LSJ - August 2017
Legal updates WILLS AND ELDER ABUSE
e importance of involving health practitioners was also em- phasised by W Bonython and B Arnold (submission 241). ey pointed to the error of ‘con at- ing common diagnostic tests for cognitive impairment with the test for legal capacity’ and ‘fail- ure to recognise the context-de- pendent nature of legal capacity’. Conclusion Pressuring older people to make or change their wills is an exam- ples of nancial abuse, both in general guidelines on elder abuse
e matters in the ALRC’s recommendation are similar to ones recommended by the VLRC and are designed to re- duce the risk of undue in uence. A national approach e ALRC advocates a national approach and a rms the im- portant role that law societies and the Law Council can play in assisting lawyers to identify critical issues relating to elder abuse, including with respect to: legal capacity; undue in u- ence; entering into guarantees and reverse mortgages in the in-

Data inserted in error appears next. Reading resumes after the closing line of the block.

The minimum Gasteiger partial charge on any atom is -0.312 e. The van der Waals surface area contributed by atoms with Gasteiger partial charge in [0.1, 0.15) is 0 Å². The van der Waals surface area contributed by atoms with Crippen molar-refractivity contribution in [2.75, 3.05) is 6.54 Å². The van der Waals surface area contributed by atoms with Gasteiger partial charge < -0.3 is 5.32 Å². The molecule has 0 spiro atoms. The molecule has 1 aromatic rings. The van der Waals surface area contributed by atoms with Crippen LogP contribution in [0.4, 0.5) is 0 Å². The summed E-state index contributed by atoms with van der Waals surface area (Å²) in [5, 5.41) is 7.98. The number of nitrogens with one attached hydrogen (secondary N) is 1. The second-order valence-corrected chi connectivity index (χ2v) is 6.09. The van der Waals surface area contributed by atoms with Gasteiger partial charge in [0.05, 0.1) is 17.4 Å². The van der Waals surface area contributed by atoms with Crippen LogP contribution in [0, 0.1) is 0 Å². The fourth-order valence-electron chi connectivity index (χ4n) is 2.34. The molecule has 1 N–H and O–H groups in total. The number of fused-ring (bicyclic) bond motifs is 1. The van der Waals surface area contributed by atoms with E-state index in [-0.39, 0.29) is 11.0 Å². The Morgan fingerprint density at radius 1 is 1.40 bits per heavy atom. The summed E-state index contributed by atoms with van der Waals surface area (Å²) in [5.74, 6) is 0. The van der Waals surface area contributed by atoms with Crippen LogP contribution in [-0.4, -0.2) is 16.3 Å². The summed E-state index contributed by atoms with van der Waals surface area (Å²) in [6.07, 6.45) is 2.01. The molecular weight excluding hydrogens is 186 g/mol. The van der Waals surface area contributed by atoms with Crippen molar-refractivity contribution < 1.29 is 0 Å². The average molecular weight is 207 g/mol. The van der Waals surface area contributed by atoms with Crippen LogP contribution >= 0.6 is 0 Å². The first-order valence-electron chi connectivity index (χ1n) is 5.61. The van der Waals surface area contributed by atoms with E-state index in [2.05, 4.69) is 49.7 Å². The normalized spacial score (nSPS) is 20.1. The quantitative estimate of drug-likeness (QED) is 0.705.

Pressuring older people tomake or change their wills in particular ways are examples of financial abuse, both in general guidelines on elder abuse and raised by stakeholders in the ALRC’s Inquiry... With an ageing population, the potential site for elder abuse in the willmaking context can only grow.
and raised by stakeholders in the ALRC’s Inquiry. Almost 60 per cent of adult Australians have made a will and 93 per cent of people over 70 years of age have a will (Purser et al, submission 298, 8). With an ageing population, the potential site for elder abuse in the willmaking context can only grow. Practitioners can and should be placed in the best position they can be to contribute to its prevention. * is article is drawn from Chapter 8 of Elder Abuse – A National Legal Response , ALRC Report 131, May 2017.
terests of others; and misuse of in uence by carers. A coordinat- ed national approach would assist in overcoming the problem identi ed by a group of QUT academics, ‘that each of these sets of guidelines is being produced independently of the oth- ers’, which may ‘cause confusion and undermine attempts at establishing best practice’ (Dr Kelly Purser, Dr Bridget Lew- is, Kirsty Mackie and Prof Karen Sullivan, submission 298 ) . e QUT group also noted the importance of involving other professionals in developing guidelines on capacity assessment.
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74 LSJ I ISSUE 36 I AUGUST 2017
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